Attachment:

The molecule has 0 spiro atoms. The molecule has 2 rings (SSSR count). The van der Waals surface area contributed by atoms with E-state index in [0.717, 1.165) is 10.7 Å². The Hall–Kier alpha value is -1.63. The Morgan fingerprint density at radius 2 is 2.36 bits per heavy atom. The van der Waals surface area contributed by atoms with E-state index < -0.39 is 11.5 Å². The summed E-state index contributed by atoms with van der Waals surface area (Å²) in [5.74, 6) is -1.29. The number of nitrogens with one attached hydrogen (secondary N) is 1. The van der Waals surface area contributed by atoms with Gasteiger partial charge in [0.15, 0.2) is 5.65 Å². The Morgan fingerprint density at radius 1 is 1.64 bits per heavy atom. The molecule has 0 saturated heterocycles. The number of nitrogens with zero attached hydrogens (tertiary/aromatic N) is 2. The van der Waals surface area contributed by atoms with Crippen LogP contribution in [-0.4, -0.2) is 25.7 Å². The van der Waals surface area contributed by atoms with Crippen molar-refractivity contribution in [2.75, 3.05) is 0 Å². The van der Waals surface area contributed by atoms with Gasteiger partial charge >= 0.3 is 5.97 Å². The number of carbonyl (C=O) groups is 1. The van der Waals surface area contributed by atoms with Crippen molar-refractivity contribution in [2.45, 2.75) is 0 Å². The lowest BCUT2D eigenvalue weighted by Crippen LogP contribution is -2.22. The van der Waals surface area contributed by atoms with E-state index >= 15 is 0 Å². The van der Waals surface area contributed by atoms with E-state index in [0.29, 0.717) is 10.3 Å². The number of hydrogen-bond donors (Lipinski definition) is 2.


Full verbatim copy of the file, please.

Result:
The molecule has 0 spiro atoms. The molecule has 2 rings (SSSR count). The van der Waals surface area contributed by atoms with E-state index in [0.717, 1.165) is 10.7 Å². The Hall–Kier alpha value is -1.63. The Morgan fingerprint density at radius 2 is 2.36 bits per heavy atom. The van der Waals surface area contributed by atoms with E-state index < -0.39 is 11.5 Å². The summed E-state index contributed by atoms with van der Waals surface area (Å²) in [5.74, 6) is -1.29. The number of nitrogens with one attached hydrogen (secondary N) is 1. The van der Waals surface area contributed by atoms with Gasteiger partial charge in [0.15, 0.2) is 5.65 Å². The Morgan fingerprint density at radius 1 is 1.64 bits per heavy atom. The molecule has 0 saturated heterocycles. The number of nitrogens with zero attached hydrogens (tertiary/aromatic N) is 2. The van der Waals surface area contributed by atoms with Crippen LogP contribution in [-0.4, -0.2) is 25.7 Å². The van der Waals surface area contributed by atoms with Crippen molar-refractivity contribution in [2.75, 3.05) is 0 Å². The van der Waals surface area contributed by atoms with Gasteiger partial charge >= 0.3 is 5.97 Å². The number of carbonyl (C=O) groups is 1. The van der Waals surface area contributed by atoms with Crippen molar-refractivity contribution in [2.45, 2.75) is 0 Å². The lowest BCUT2D eigenvalue weighted by Crippen LogP contribution is -2.22. The van der Waals surface area contributed by atoms with E-state index >= 15 is 0 Å². The van der Waals surface area contributed by atoms with E-state index in [0.29, 0.717) is 10.3 Å². The number of hydrogen-bond donors (Lipinski definition) is 2.